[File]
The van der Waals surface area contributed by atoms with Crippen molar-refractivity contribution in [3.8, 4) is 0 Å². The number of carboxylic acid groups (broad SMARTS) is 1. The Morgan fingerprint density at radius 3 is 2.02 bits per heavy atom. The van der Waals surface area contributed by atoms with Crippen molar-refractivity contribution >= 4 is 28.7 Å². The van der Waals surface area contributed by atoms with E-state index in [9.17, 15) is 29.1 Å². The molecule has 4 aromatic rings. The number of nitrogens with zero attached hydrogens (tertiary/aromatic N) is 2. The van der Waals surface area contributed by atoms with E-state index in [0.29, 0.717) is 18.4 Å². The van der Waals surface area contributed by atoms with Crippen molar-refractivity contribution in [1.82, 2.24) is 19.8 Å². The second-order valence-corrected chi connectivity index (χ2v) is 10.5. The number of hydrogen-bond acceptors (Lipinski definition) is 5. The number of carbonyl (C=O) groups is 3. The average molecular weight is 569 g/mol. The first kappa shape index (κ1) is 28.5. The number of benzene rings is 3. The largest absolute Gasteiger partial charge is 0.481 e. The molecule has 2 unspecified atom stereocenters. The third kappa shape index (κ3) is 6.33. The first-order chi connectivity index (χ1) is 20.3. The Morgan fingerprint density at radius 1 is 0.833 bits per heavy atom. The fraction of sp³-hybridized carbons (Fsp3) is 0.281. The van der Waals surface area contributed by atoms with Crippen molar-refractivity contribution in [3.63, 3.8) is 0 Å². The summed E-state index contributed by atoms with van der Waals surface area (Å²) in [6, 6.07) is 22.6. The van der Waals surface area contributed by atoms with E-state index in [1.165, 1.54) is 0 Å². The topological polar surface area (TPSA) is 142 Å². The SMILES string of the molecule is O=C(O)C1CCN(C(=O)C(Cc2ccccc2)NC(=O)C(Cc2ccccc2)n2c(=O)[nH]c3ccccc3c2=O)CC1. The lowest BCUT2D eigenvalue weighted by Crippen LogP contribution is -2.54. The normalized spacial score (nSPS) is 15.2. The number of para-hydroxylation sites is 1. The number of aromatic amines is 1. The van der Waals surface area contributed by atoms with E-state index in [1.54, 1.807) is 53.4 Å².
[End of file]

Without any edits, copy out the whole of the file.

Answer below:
The van der Waals surface area contributed by atoms with Crippen molar-refractivity contribution in [3.8, 4) is 0 Å². The number of carboxylic acid groups (broad SMARTS) is 1. The Morgan fingerprint density at radius 3 is 2.02 bits per heavy atom. The van der Waals surface area contributed by atoms with Crippen molar-refractivity contribution >= 4 is 28.7 Å². The van der Waals surface area contributed by atoms with E-state index in [9.17, 15) is 29.1 Å². The molecule has 4 aromatic rings. The number of nitrogens with zero attached hydrogens (tertiary/aromatic N) is 2. The van der Waals surface area contributed by atoms with E-state index in [0.29, 0.717) is 18.4 Å². The van der Waals surface area contributed by atoms with Crippen molar-refractivity contribution in [1.82, 2.24) is 19.8 Å². The second-order valence-corrected chi connectivity index (χ2v) is 10.5. The number of hydrogen-bond acceptors (Lipinski definition) is 5. The number of carbonyl (C=O) groups is 3. The average molecular weight is 569 g/mol. The first kappa shape index (κ1) is 28.5. The number of benzene rings is 3. The largest absolute Gasteiger partial charge is 0.481 e. The molecule has 2 unspecified atom stereocenters. The third kappa shape index (κ3) is 6.33. The first-order chi connectivity index (χ1) is 20.3. The Morgan fingerprint density at radius 1 is 0.833 bits per heavy atom. The fraction of sp³-hybridized carbons (Fsp3) is 0.281. The van der Waals surface area contributed by atoms with Crippen molar-refractivity contribution in [3.63, 3.8) is 0 Å². The summed E-state index contributed by atoms with van der Waals surface area (Å²) in [6, 6.07) is 22.6. The van der Waals surface area contributed by atoms with E-state index in [1.165, 1.54) is 0 Å². The topological polar surface area (TPSA) is 142 Å². The SMILES string of the molecule is O=C(O)C1CCN(C(=O)C(Cc2ccccc2)NC(=O)C(Cc2ccccc2)n2c(=O)[nH]c3ccccc3c2=O)CC1. The lowest BCUT2D eigenvalue weighted by Crippen LogP contribution is -2.54. The normalized spacial score (nSPS) is 15.2. The number of para-hydroxylation sites is 1. The number of aromatic amines is 1. The van der Waals surface area contributed by atoms with E-state index in [1.54, 1.807) is 53.4 Å².